For us mobile is just 25%, so I am going to optimize for desktop users. But if your traffic is 50%+ and you’re optimizing for mobile, you can use the Widget Options plugin to control at a granular level on which pages or posts a widget will show, but also based on type of traffic (desktop or mobile). To hide your Table of Contents on mobile, because it will likely by default show at the bottom, you can set that widget to not show for mobile traffic. It’s what our friend Chris does, and our friend Chris is usually right.

If you want to get really fancy with your table of contents and mobile, you could also write some custom code to only show an in-content table of contents to mobile users and the sidebar to desktop users.

How to implement a sidebar table of contents in WordPress with custom code

While most people want the easy answer to creating a table of contents and thus will use the widget and shortcode option, there are purists who prefer to do it manually or with code.

I’ll be honest – it is not simple to do it with custom code and I’m not really sure why someone would do it unless they have a lot of plugins already and their site’s performance is suffering (which is common with WordPress sites with a lot of plugins).

But if you want to do it, here’s how.

For this we rely on the trusted folks at WebDeasy, who provide the following code:

function get_toc($content) {
  // get headlines
  $headings = get_headings($content);

  // parse toc
  ob_start();
  echo "<div class='table-of-contents'>";
  echo "<span class='toc-headline'>Table Of Contents</span>";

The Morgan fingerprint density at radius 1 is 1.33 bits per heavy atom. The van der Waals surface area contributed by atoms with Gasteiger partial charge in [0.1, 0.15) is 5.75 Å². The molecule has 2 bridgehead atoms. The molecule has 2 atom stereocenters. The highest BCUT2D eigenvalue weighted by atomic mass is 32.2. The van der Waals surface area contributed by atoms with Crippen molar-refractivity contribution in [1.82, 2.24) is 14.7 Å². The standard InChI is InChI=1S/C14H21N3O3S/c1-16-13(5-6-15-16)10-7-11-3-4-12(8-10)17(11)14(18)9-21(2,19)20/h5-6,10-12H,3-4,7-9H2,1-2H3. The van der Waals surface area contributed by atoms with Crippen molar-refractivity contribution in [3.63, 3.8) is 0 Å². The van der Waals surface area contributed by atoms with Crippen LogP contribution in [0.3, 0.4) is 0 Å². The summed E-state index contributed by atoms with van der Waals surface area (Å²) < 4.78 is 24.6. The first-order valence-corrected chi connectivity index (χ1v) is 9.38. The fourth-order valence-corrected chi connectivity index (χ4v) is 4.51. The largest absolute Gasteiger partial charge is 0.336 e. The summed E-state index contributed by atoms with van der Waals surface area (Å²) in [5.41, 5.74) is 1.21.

echo "<!-- Table of contents by webdeasy.de -->";
  echo "<span class='toggle-toc custom-setting' title='collapse'>−</span>";
  parse_toc($headings, 0, 0);
  echo "</div>";
  return ob_get_clean();
}

function parse_toc($headings, $index, $recursive_counter) {
  // prevent errors
  if($recursive_counter > 60 || !count($headings)) return;

  // get all needed elements
  $last_element = $index > 0 ? $headings[$index - 1] : NULL;
  $current_element = $headings[$index];
  $next_element = $index < count($headings) ? $headings[$index + 1] : NULL;

  // end recursive calls
  if($current_element == NULL) return;


  // get all needed variables
  $tag = intval($headings[$index]["tag"]);
  $id = $headings[$index]["id"];
  $classes = $headings[$index]["classes"];
  $name = $headings[$index]["name"];


  // element not in toc
  if($current_element["classes"] && in_array("nitoc", $current_element["classes"])) {
    parse_toc($headings, $index + 1, $recursive_counter + 1);
    return;
  }


  // parse toc begin or toc subpart begin
  if($last_element == NULL || $last_element["tag"] < $tag) echo "<ul>";


  // build li class
  $li_classes = "";
  if($current_element["classes"] && in_array("toc-bold", $current_element["classes"])) $li_classes = " class='bold'";